The trading for the month of August ended on Friday the 29th, witnessing a rise in the global equity markets, reaching their peak in five months, since February. The rise was attributed to the strong U.S. data and German bond yields rising up from their record lows, amid expectations that the European Central Bank (ECB) would ease monetary policy next week, fading away.
The S&P 500 index; which is the U.S. benchmark, ended on Friday above the 2,000 milestone for the third time, setting a new closing high. The rise in the S&P for August is the best since February.
The euro-zone inflation fell down to its five-year low, which initially caused European shares to decline. However, the improvement of the U.S. economy caused the European shares to bounce back again. According to analysts, the decline in the euro-zone inflation was unlikely to lead ECB in to taking any action any time soon.
The U.S consumer spending also rose to a seven-year high in August, after witnessing a decline in July for the first time in six months; suggesting that the decline was most likely temporary. There was also a rapid rise in the factory activity in the Midwest, emphasizing the U.S. economy’s relatively strong fundamentals.
According to Andre Bakhos, the managing director of Janlyn Capital LLC “Economic numbers have been positive for the most part, people are drawing comfort from these numbers, using them as a justification for optimism.”
Wall Street and European stocks closed higher, with .MIWD00000PUS (MSCI’s gauge of worldwide stock performance) rising 1.9 percent in August, its best monthly performance since February. However, Wall Street outperformed European stocks by closing higher in August. For instance, the Nasdaq Composite .IXIC rose by 4.8 percent, the S&P 500 .SPX gained 3.8 percent and the Dow Jones industrial average .DJI climbed 3.2 percent.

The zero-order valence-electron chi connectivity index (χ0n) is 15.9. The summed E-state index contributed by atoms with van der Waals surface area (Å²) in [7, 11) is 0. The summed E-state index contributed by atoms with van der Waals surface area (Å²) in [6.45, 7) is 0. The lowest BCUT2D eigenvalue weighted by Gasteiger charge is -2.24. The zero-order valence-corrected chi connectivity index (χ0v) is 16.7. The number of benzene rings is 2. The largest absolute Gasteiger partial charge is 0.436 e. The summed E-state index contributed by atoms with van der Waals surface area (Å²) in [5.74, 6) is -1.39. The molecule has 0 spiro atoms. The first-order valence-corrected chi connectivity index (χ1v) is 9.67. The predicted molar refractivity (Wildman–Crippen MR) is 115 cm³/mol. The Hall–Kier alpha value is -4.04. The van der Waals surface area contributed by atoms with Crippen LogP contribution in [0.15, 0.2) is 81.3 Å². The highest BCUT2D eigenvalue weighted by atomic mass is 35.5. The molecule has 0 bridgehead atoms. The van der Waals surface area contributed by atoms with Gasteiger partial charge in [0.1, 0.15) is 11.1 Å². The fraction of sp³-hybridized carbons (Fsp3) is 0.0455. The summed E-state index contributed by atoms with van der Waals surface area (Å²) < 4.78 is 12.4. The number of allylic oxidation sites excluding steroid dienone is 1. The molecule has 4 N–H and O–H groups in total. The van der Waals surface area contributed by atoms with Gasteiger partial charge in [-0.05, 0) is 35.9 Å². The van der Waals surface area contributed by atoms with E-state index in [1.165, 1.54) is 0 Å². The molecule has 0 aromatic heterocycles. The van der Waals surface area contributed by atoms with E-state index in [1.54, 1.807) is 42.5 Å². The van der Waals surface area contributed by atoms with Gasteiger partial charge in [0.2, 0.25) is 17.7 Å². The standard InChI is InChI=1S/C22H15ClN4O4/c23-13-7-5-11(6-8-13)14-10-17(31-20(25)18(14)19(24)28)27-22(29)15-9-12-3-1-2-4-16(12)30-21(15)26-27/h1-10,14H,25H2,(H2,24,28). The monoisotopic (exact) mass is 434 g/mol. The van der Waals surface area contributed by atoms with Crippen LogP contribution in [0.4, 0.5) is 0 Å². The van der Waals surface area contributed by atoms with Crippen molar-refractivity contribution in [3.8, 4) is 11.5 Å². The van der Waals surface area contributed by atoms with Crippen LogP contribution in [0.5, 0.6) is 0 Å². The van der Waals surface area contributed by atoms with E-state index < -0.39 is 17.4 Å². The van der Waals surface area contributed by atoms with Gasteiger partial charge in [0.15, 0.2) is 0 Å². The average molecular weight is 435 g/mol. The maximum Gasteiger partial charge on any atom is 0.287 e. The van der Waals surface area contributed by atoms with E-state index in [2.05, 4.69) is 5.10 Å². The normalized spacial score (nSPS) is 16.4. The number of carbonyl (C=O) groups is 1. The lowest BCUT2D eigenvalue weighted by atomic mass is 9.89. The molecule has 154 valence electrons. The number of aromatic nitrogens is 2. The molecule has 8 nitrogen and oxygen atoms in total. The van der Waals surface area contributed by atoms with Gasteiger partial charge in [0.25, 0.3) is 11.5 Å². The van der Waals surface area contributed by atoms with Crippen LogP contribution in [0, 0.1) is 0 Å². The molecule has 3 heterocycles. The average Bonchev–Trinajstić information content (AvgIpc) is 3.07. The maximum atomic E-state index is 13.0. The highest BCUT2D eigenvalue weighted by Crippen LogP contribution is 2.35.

The index of top European shares; the FTSEurofirst 300 .FTEU3 index closed up 0.33 percent at 1,373.82 points. The Euro STOXX 50 .STOXX50E rose 1.8 percent in August, its biggest monthly gain since February.
The start of the week witnessed a sharp decline in the European bond yields across the euro zone after Mario Draghi (President of ECB) highlighted a significant drop in inflation expectations. His comments also raised expectations that the ECB would deploy quantitative easing (QE), which is large-scale purchase of assets. These expectations helped in boosting enthusiasm for stocks, both in the euro zone and the U.S. and also weakened the Euro.
However, according to Wouter Sturkenboom, investment strategist at Russell Investments “What people realize is that for the ECB to engage in public-sector QE … the ECB has to see the whites of the eyes of deflation.”
After the report on euro zone inflation, the Euro rose to $1.3195. However it later retreated and fell down to $1.3139.
The benchmark 10-year U.S. Treasury notes US10YT=RR seesawed, falling 2/32 in price to push its yield up 2.3431 percent.
The benchmark for euro zone borrowing costs; the German 10-year Bund yields DE10YT=TWEB, rose half a basis point to 0.891 percent, having hit a record low of 0.86 percent on Thursday.
With the Midwest manufacturing data pointing to a stronger demand, the U.S. crude oil rose for a fourth straight day.